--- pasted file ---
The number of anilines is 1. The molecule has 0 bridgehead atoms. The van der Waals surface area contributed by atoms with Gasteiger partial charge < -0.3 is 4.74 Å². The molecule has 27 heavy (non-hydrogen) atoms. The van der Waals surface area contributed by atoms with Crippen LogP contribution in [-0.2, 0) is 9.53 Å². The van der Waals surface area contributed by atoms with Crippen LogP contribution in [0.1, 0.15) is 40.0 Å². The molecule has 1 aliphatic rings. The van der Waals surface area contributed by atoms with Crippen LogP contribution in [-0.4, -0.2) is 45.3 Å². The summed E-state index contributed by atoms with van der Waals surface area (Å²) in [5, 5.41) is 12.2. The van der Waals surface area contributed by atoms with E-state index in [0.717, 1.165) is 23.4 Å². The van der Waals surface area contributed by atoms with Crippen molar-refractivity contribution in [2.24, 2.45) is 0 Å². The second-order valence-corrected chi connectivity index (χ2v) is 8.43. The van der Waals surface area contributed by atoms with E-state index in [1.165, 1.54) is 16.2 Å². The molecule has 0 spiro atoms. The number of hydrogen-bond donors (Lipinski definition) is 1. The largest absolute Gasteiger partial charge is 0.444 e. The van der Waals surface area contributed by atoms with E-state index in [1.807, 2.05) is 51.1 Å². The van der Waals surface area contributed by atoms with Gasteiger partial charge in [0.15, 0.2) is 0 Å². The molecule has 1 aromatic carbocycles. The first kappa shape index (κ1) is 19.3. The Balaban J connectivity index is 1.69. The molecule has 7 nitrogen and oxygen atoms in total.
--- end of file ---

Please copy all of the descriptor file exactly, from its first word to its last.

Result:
The number of anilines is 1. The molecule has 0 bridgehead atoms. The van der Waals surface area contributed by atoms with Gasteiger partial charge < -0.3 is 4.74 Å². The molecule has 27 heavy (non-hydrogen) atoms. The van der Waals surface area contributed by atoms with Crippen LogP contribution in [-0.2, 0) is 9.53 Å². The van der Waals surface area contributed by atoms with Crippen LogP contribution in [0.1, 0.15) is 40.0 Å². The molecule has 1 aliphatic rings. The van der Waals surface area contributed by atoms with Crippen LogP contribution in [-0.4, -0.2) is 45.3 Å². The summed E-state index contributed by atoms with van der Waals surface area (Å²) in [5, 5.41) is 12.2. The van der Waals surface area contributed by atoms with E-state index in [0.717, 1.165) is 23.4 Å². The van der Waals surface area contributed by atoms with Crippen molar-refractivity contribution in [2.24, 2.45) is 0 Å². The second-order valence-corrected chi connectivity index (χ2v) is 8.43. The van der Waals surface area contributed by atoms with E-state index in [1.165, 1.54) is 16.2 Å². The molecule has 0 spiro atoms. The number of hydrogen-bond donors (Lipinski definition) is 1. The largest absolute Gasteiger partial charge is 0.444 e. The van der Waals surface area contributed by atoms with E-state index in [1.807, 2.05) is 51.1 Å². The van der Waals surface area contributed by atoms with Gasteiger partial charge in [0.15, 0.2) is 0 Å². The molecule has 1 aromatic carbocycles. The first kappa shape index (κ1) is 19.3. The Balaban J connectivity index is 1.69. The molecule has 7 nitrogen and oxygen atoms in total.